By Jose San Mateo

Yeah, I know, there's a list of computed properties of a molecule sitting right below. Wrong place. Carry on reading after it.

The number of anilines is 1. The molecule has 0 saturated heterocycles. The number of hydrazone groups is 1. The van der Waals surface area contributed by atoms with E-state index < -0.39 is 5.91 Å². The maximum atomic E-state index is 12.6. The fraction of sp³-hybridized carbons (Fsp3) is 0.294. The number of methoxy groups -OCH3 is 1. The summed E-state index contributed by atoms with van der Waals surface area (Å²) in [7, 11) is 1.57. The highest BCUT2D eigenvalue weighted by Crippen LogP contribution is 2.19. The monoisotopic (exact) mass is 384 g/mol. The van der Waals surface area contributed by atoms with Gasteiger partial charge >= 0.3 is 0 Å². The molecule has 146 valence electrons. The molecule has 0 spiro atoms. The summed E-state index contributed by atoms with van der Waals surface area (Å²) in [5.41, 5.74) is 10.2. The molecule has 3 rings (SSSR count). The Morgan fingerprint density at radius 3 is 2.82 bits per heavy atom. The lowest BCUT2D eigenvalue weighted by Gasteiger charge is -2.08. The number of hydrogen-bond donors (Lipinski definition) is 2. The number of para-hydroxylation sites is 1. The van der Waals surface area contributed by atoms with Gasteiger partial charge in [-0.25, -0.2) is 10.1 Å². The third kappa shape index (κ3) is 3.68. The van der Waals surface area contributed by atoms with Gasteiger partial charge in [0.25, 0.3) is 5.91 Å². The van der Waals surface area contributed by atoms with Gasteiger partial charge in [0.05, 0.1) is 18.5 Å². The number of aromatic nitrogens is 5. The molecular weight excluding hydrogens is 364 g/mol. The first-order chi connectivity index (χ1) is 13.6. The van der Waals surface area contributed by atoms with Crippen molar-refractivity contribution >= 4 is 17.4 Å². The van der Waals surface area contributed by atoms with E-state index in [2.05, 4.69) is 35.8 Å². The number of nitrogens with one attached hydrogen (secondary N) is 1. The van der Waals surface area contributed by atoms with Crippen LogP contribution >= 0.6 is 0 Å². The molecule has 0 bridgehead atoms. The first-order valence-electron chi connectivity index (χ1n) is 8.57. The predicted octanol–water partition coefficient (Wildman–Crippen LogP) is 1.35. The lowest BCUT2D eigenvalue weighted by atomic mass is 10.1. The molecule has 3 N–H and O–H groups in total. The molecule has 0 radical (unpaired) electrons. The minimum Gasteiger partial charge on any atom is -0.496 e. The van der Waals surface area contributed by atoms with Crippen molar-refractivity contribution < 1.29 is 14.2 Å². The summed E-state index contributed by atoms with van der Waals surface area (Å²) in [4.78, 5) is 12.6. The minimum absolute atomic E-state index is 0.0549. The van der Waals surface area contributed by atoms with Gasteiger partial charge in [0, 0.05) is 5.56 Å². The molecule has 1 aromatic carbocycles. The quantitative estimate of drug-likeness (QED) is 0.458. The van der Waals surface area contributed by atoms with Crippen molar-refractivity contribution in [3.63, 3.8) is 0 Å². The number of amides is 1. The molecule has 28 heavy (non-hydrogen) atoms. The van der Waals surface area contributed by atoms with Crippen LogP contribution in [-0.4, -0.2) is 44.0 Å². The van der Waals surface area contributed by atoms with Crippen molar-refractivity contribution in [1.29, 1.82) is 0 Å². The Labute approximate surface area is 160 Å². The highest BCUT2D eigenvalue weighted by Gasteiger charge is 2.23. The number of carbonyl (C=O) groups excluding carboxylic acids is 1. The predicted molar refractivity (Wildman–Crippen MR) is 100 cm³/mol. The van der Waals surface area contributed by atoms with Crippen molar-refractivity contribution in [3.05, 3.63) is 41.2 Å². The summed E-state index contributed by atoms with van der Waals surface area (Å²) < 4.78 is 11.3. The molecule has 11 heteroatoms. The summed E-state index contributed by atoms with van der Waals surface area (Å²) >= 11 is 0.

SACRAMENTO – Of all the candidates competing for statewide office on the November ballot, the pair vying for perhaps California’s least significant post offer voters the greatest contrast. In the race for lieutenant governor, Republican Tom McClintock and Democrat John Garamendi put their political differences on full display on Oct. 7 when they squared off for their first debate of the campaign season.Hundreds watched as McClintock, a conservative state senator from Thousand Oaks, and Garamendi, the state’s insurance commissioner, disagreed on almost every single issue throughout the 30-minute debate at the Radisson Hotel in Sacramento.But if the two contenders agreed on one subject, it was in demanding accountability in higher education, especially within the University of California and California State University systems. The lieutenant governor serves as a de facto member of the UC Board of Regents.Cruz Bustamante, the outgoing lieutenant governor and current candidate for state insurance commissioner, told City on a Hill Press, "The lieutenant governor is one vote on the UC regents. We’ve been on the bad side of a variety of issues." McClintock demanded openness and accountability in the UC system, saying, "Sunlight is the best disinfectant. Universities spend public money, and the public has a right to be involved in the deliberation and expenditure of that money."Garamendi called for an audit of the Regents and "holding people accountable and responsible."In addition, Garamendi stressed that higher education is the key to ensuring skilled labor jobs in California. "The secret for California has always been the education system, because it is a powerful machine to do research and move it out to the business communities," Garamendi said.McClintock, however, argued that tax cuts are the best solution to avoid forcing skilled jobs out of the state."We have imposed such regulatory burdens on the California economy and such heavy taxes," McClintock said, "that we are causing an exodus from California."An audience question about the deployment of the California National Guard to Iraq also elicited distinctions. Garamendi said that the issue went far beyond simply the National Guard, explaining that when the president nationalizes the Guard, it takes deployment control out of the governor’s hands.McClintock did not respond directly to the question, instead focusing on what he saw as California’s porous border with Mexico and the deployment of National Guard troops to the border. He praised Governor Arnold Schwarzenegger’s decision to send troops to the border."The most important thing we can do is secure our nation’s border," McClintock said. The two candidates went on to chastise each other on a variety of other proposed policies. McClintock accused Garamendi of supporting a "dizzying array of tax increases," while Garamendi castigated McClintock for his reluctance to support any programs."You can’t say no to everything," Garamendi said. "You’ve got to be willing to spend money when it counts."The two entered the debate with most statewide polls indicating a very close race. A poll released Oct. 3 taken between Sept. 14 and 26 by the nonpartisan Field Research Institute (FRI) had Garamendi with a slight lead of 41 percent over McClintock’s 39 percent.The final outcome of the election will have different implications for the two candidates. McClintock, a veteran lawmaker who has served in both houses of the state Legislature, will return to the Senate should he lose the election. He has two years remaining in his second and final term. Garamendi, however, gave up his post as insurance commissioner and will be out of a political job should he be defeated in November."The position is limited, but the kinds of people attracted to it are very skilled," Bustamante told CHP. While many see the position of lieutenant governor as a chance to stand on the soap box, Bustamonte countered, saying, "Standing on the bully pulpit is an important thing."